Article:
Spain now ranks the highest unemployment rate in Europe while the real estate prices decreasing. Many Spaniards could no longer able to pay their mortgages and foreclosure proceedings are catching up with them.
Immigrants who arrived during the boom years have been the most severely affected. An estimated 1.4 million Spaniards are facing foreclosure proceedings, according to Spain’s consumer protection association, Adicae.
A recent Standard & Poor report found that 8 percent of Spain’s housing is now worth less than the value of the mortgage and economic experts believe that it could rise as high as 20 percent.
Spanish mortgage holders are personally liable for the full amount of the loan including the thrown in penalty interest charges and court fees that people can end up a confronting a mountain of debt.
“Effectively, you can never get rid of this debt,” said Ada Colau, a human rights lawyer. “Other countries in European Union also have personal debt mortgages but yo can go to the courts and get relief. Not in Spain.”
Banks have the right to auction houses in foreclosure. If no buyers, the bank can assume ownership of the property at 50 percent less of its value. The banks have 15 years to go after the homeowner.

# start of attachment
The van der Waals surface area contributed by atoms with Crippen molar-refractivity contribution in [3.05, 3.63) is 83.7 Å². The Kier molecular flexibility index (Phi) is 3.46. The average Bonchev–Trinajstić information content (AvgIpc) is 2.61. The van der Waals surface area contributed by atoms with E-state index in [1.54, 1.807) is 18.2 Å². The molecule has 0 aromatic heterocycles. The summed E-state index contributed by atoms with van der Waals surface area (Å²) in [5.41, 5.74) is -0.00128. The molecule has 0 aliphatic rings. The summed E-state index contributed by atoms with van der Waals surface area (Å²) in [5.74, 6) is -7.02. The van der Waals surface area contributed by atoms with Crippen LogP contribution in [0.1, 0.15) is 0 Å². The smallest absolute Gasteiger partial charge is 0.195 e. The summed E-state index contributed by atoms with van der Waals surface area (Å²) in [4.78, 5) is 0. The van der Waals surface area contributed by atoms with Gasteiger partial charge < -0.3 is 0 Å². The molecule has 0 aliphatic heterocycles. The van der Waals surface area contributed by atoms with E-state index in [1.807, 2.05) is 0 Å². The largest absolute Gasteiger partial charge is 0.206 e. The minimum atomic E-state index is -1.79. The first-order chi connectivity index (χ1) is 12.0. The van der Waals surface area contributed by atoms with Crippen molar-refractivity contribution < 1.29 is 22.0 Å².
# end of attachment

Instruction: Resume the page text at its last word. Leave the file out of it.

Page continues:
Several opposition parties in Spanish parliament have been pressing for amendments to the country’s foreclosure laws. But the government don’t buy such changes.
Officials say that Spain’s system of personal guarantee save its banks from the turmoil seen in the United States.
“It is true that we are living a hangover of a huge real estate binge,” said Marcos Vaquer, the former undersecretary of the Housing Ministry. “And it is true that far too many Spaniards have excessive debt. But we have not seen the problems of the US because the guarantees are so much better.
There is also the case of guarantors, bankers pressed homeowners to find guarantors at the time they took out the mortgages. Now the those guarantors face a lifetime of paying off the debts of others.
“This helps to explain why our financial entities have not gone bankrupt,” said Santos Gonzalez Sanchez, the chairman of the Spanish Mortgage Association.